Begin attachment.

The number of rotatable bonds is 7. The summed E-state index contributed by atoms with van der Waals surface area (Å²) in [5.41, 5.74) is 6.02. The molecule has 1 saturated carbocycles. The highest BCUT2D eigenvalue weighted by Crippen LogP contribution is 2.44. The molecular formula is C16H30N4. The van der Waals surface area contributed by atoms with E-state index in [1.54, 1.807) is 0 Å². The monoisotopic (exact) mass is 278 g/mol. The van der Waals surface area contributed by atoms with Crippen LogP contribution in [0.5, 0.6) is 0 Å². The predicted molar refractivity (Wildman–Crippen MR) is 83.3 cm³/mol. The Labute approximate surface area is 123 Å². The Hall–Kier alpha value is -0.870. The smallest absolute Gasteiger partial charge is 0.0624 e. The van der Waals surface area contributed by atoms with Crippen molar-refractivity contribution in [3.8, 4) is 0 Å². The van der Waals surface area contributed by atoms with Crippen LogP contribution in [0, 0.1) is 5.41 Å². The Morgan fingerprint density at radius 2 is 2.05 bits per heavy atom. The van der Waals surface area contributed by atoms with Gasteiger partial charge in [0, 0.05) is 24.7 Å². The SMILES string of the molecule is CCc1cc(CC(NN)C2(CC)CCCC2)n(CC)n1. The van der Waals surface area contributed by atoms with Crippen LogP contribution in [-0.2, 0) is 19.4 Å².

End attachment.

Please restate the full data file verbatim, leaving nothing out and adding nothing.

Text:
The number of rotatable bonds is 7. The summed E-state index contributed by atoms with van der Waals surface area (Å²) in [5.41, 5.74) is 6.02. The molecule has 1 saturated carbocycles. The highest BCUT2D eigenvalue weighted by Crippen LogP contribution is 2.44. The molecular formula is C16H30N4. The van der Waals surface area contributed by atoms with E-state index in [1.54, 1.807) is 0 Å². The monoisotopic (exact) mass is 278 g/mol. The van der Waals surface area contributed by atoms with Crippen LogP contribution in [0.5, 0.6) is 0 Å². The predicted molar refractivity (Wildman–Crippen MR) is 83.3 cm³/mol. The Labute approximate surface area is 123 Å². The Hall–Kier alpha value is -0.870. The smallest absolute Gasteiger partial charge is 0.0624 e. The van der Waals surface area contributed by atoms with Crippen molar-refractivity contribution in [3.8, 4) is 0 Å². The van der Waals surface area contributed by atoms with Crippen LogP contribution in [0, 0.1) is 5.41 Å². The Morgan fingerprint density at radius 2 is 2.05 bits per heavy atom. The van der Waals surface area contributed by atoms with Gasteiger partial charge in [0, 0.05) is 24.7 Å². The SMILES string of the molecule is CCc1cc(CC(NN)C2(CC)CCCC2)n(CC)n1. The van der Waals surface area contributed by atoms with Crippen LogP contribution in [-0.2, 0) is 19.4 Å².